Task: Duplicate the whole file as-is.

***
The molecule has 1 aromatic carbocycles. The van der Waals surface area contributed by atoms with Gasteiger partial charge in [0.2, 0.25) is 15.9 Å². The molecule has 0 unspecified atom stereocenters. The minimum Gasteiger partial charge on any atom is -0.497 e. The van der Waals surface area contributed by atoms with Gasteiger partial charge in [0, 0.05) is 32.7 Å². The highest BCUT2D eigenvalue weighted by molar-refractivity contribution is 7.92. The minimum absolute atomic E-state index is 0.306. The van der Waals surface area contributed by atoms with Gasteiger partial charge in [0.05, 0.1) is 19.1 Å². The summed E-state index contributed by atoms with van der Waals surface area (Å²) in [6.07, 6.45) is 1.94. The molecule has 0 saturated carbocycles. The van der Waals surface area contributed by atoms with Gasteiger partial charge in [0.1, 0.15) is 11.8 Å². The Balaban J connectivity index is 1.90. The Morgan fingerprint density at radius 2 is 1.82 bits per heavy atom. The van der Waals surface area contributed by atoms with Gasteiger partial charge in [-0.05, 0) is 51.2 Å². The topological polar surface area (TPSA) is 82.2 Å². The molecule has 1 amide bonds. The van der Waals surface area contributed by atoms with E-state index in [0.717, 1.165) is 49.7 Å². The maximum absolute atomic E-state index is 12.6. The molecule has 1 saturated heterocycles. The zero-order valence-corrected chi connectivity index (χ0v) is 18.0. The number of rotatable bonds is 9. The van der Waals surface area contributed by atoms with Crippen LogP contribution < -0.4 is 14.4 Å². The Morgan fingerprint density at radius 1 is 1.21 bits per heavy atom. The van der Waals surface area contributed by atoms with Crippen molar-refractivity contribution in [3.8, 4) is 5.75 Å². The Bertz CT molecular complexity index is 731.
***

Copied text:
The molecule has 1 aromatic carbocycles. The van der Waals surface area contributed by atoms with Gasteiger partial charge in [0.2, 0.25) is 15.9 Å². The molecule has 0 unspecified atom stereocenters. The minimum Gasteiger partial charge on any atom is -0.497 e. The van der Waals surface area contributed by atoms with Gasteiger partial charge in [0, 0.05) is 32.7 Å². The highest BCUT2D eigenvalue weighted by molar-refractivity contribution is 7.92. The minimum absolute atomic E-state index is 0.306. The van der Waals surface area contributed by atoms with Gasteiger partial charge in [0.05, 0.1) is 19.1 Å². The summed E-state index contributed by atoms with van der Waals surface area (Å²) in [6.07, 6.45) is 1.94. The molecule has 0 saturated carbocycles. The van der Waals surface area contributed by atoms with Gasteiger partial charge in [0.1, 0.15) is 11.8 Å². The Balaban J connectivity index is 1.90. The Morgan fingerprint density at radius 2 is 1.82 bits per heavy atom. The van der Waals surface area contributed by atoms with Gasteiger partial charge in [-0.05, 0) is 51.2 Å². The topological polar surface area (TPSA) is 82.2 Å². The molecule has 1 amide bonds. The van der Waals surface area contributed by atoms with E-state index in [0.717, 1.165) is 49.7 Å². The maximum absolute atomic E-state index is 12.6. The molecule has 1 saturated heterocycles. The zero-order valence-corrected chi connectivity index (χ0v) is 18.0. The number of rotatable bonds is 9. The van der Waals surface area contributed by atoms with Crippen LogP contribution < -0.4 is 14.4 Å². The Morgan fingerprint density at radius 1 is 1.21 bits per heavy atom. The van der Waals surface area contributed by atoms with Crippen molar-refractivity contribution in [3.8, 4) is 5.75 Å². The Bertz CT molecular complexity index is 731.